Felt obliged to write something about what was nearly a religious experience this summer up on the basque coast near Sebastian: Elkano in Getaria.
On the night we didn’t even have any sherry, preferring to stick to more local brews, but they had a superb list – including the De la Riva blanco macharnudo and many others, so sherry lovers should feel no qualms about going. And indeed even if they didn’t and whatever qualms you may have you should go anyway.
You may have heard or read about Elkano and its famous rodaballo (turbot), grilled on the coals outside the restaurant. You may even, given the appearance recently of ever fancier grill restaurants all over Spain and further afield, have had other exceptional rodaballos or similar fishes that have been mentioned in the same breath. In my case I had even been to Cataria, Elkano’s sister restaurant down in Cadiz, where I had had the best fish that I had ever been served in my life.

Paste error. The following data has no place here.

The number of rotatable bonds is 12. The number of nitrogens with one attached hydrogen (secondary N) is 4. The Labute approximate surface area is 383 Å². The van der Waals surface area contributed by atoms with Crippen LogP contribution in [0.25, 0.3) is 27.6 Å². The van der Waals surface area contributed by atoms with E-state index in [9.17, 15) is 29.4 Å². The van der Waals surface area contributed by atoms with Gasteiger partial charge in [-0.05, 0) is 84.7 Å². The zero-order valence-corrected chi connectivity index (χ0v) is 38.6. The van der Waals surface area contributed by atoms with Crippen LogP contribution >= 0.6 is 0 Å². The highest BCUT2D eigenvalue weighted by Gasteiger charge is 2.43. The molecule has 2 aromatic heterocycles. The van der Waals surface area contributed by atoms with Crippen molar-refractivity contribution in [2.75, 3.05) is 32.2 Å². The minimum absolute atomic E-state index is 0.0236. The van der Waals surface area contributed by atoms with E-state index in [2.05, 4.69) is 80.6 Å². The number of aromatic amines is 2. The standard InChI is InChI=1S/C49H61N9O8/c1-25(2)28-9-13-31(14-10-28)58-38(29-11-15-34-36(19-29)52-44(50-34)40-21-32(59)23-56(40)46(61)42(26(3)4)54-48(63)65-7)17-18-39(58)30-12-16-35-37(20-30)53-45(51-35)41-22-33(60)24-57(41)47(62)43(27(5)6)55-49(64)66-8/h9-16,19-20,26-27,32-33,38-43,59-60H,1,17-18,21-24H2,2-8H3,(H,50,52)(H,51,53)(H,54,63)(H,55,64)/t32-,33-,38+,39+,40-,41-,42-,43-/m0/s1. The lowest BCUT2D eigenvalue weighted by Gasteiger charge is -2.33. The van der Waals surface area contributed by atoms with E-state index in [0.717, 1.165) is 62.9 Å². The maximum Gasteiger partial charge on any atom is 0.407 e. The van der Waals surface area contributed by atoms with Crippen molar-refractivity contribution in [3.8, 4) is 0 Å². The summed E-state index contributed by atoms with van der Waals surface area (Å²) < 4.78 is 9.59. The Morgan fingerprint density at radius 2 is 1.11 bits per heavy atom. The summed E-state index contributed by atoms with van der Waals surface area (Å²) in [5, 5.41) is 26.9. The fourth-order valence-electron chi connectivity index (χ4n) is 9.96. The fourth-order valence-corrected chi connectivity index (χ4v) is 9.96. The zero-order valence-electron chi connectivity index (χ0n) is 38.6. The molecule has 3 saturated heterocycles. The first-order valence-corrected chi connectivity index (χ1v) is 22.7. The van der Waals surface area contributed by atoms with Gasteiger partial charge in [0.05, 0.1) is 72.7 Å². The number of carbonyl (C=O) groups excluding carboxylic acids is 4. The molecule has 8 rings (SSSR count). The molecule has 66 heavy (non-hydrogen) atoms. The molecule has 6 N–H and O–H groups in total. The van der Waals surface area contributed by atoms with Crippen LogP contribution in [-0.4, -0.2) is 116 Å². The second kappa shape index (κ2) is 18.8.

But even then I honestly never imagined how absolutely superb this meal was going to turn out to be. Everything was good – the lobster cooked two ways, the hake cheeks three, and the other little fish that came and went – but the turbot was just out of this world. What was staggering was not simply how rich, how juicy, and how perfectly white and fluffy/flakey the fish was, but the sheer range of flavours and consistencies, all of them expertly pointed out by the resident genius Aitor Arregi.
I can still remember how the guys down in Cataria were full of life, literally bouncing around in their excitement as they explained the fish to us. By comparison, Aitor was a man of few words but maximum information. A priest in the temple of the turbot rather than a ringmaster, no frills added and none needed.
Really exceptional and one of those very rare meals you will remember for your whole life. Turbots never tasted that like before and may never do so again.